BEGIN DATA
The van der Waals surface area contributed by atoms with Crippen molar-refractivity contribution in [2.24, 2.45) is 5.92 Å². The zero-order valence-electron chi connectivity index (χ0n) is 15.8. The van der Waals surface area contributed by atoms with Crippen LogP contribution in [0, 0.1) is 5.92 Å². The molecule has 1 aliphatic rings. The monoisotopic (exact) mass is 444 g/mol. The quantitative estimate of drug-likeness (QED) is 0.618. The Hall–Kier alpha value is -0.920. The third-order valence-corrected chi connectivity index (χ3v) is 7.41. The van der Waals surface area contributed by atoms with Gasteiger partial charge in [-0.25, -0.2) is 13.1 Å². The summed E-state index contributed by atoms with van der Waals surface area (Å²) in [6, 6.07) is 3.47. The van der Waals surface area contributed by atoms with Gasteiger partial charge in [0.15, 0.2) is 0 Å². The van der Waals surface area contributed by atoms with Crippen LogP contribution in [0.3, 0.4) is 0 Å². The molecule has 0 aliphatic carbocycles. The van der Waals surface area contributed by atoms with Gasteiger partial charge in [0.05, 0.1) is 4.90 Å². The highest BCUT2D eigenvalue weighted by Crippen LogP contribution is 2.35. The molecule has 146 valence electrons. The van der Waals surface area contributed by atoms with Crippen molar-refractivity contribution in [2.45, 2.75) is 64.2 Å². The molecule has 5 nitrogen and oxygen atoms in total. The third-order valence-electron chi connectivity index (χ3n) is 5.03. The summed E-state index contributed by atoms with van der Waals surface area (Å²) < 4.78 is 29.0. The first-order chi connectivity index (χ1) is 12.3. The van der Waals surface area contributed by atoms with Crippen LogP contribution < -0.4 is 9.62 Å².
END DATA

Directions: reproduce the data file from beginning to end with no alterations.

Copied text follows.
The van der Waals surface area contributed by atoms with Crippen molar-refractivity contribution in [2.24, 2.45) is 5.92 Å². The zero-order valence-electron chi connectivity index (χ0n) is 15.8. The van der Waals surface area contributed by atoms with Crippen LogP contribution in [0, 0.1) is 5.92 Å². The molecule has 1 aliphatic rings. The monoisotopic (exact) mass is 444 g/mol. The quantitative estimate of drug-likeness (QED) is 0.618. The Hall–Kier alpha value is -0.920. The third-order valence-corrected chi connectivity index (χ3v) is 7.41. The van der Waals surface area contributed by atoms with Gasteiger partial charge in [-0.25, -0.2) is 13.1 Å². The summed E-state index contributed by atoms with van der Waals surface area (Å²) in [6, 6.07) is 3.47. The van der Waals surface area contributed by atoms with Gasteiger partial charge in [0.15, 0.2) is 0 Å². The van der Waals surface area contributed by atoms with Crippen LogP contribution in [0.3, 0.4) is 0 Å². The molecule has 0 aliphatic carbocycles. The van der Waals surface area contributed by atoms with Gasteiger partial charge in [0.05, 0.1) is 4.90 Å². The highest BCUT2D eigenvalue weighted by Crippen LogP contribution is 2.35. The molecule has 146 valence electrons. The van der Waals surface area contributed by atoms with Crippen molar-refractivity contribution in [2.45, 2.75) is 64.2 Å². The molecule has 5 nitrogen and oxygen atoms in total. The third-order valence-electron chi connectivity index (χ3n) is 5.03. The summed E-state index contributed by atoms with van der Waals surface area (Å²) < 4.78 is 29.0. The first-order chi connectivity index (χ1) is 12.3. The van der Waals surface area contributed by atoms with Crippen LogP contribution < -0.4 is 9.62 Å².